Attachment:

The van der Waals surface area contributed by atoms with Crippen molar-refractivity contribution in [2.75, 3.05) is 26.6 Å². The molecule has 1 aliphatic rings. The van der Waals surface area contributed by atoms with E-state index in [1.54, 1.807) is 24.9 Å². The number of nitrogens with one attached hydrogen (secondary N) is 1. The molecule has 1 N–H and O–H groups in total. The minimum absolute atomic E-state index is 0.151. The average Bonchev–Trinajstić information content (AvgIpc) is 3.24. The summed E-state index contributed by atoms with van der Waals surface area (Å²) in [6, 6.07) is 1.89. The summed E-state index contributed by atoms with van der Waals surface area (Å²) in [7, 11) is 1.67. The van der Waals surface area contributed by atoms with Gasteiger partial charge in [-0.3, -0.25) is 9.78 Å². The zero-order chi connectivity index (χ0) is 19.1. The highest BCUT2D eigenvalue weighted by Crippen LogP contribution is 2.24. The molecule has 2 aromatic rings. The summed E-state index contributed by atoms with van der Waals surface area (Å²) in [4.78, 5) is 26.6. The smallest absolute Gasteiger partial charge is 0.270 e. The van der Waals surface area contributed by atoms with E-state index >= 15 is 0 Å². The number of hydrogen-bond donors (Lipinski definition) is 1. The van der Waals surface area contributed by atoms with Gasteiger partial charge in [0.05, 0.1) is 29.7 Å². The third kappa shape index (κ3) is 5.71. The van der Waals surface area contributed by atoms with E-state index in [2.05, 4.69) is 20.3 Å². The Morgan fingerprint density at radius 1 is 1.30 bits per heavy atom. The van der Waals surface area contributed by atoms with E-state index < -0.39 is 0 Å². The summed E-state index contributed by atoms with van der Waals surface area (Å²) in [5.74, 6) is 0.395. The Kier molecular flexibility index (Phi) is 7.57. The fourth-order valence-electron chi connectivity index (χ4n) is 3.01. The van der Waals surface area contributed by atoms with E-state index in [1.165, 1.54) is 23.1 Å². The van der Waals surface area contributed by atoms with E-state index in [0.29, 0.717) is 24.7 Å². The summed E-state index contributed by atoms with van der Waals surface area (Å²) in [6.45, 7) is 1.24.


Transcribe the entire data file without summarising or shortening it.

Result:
The van der Waals surface area contributed by atoms with Crippen molar-refractivity contribution in [2.75, 3.05) is 26.6 Å². The molecule has 1 aliphatic rings. The van der Waals surface area contributed by atoms with E-state index in [1.54, 1.807) is 24.9 Å². The number of nitrogens with one attached hydrogen (secondary N) is 1. The molecule has 1 N–H and O–H groups in total. The minimum absolute atomic E-state index is 0.151. The average Bonchev–Trinajstić information content (AvgIpc) is 3.24. The summed E-state index contributed by atoms with van der Waals surface area (Å²) in [6, 6.07) is 1.89. The summed E-state index contributed by atoms with van der Waals surface area (Å²) in [7, 11) is 1.67. The van der Waals surface area contributed by atoms with Gasteiger partial charge in [-0.3, -0.25) is 9.78 Å². The zero-order chi connectivity index (χ0) is 19.1. The highest BCUT2D eigenvalue weighted by Crippen LogP contribution is 2.24. The molecule has 2 aromatic rings. The summed E-state index contributed by atoms with van der Waals surface area (Å²) in [4.78, 5) is 26.6. The smallest absolute Gasteiger partial charge is 0.270 e. The van der Waals surface area contributed by atoms with E-state index >= 15 is 0 Å². The number of hydrogen-bond donors (Lipinski definition) is 1. The van der Waals surface area contributed by atoms with Gasteiger partial charge in [0.05, 0.1) is 29.7 Å². The third kappa shape index (κ3) is 5.71. The van der Waals surface area contributed by atoms with E-state index in [2.05, 4.69) is 20.3 Å². The Morgan fingerprint density at radius 1 is 1.30 bits per heavy atom. The van der Waals surface area contributed by atoms with E-state index < -0.39 is 0 Å². The summed E-state index contributed by atoms with van der Waals surface area (Å²) in [5.74, 6) is 0.395. The Kier molecular flexibility index (Phi) is 7.57. The fourth-order valence-electron chi connectivity index (χ4n) is 3.01. The van der Waals surface area contributed by atoms with E-state index in [1.165, 1.54) is 23.1 Å². The van der Waals surface area contributed by atoms with E-state index in [0.29, 0.717) is 24.7 Å². The summed E-state index contributed by atoms with van der Waals surface area (Å²) in [6.45, 7) is 1.24.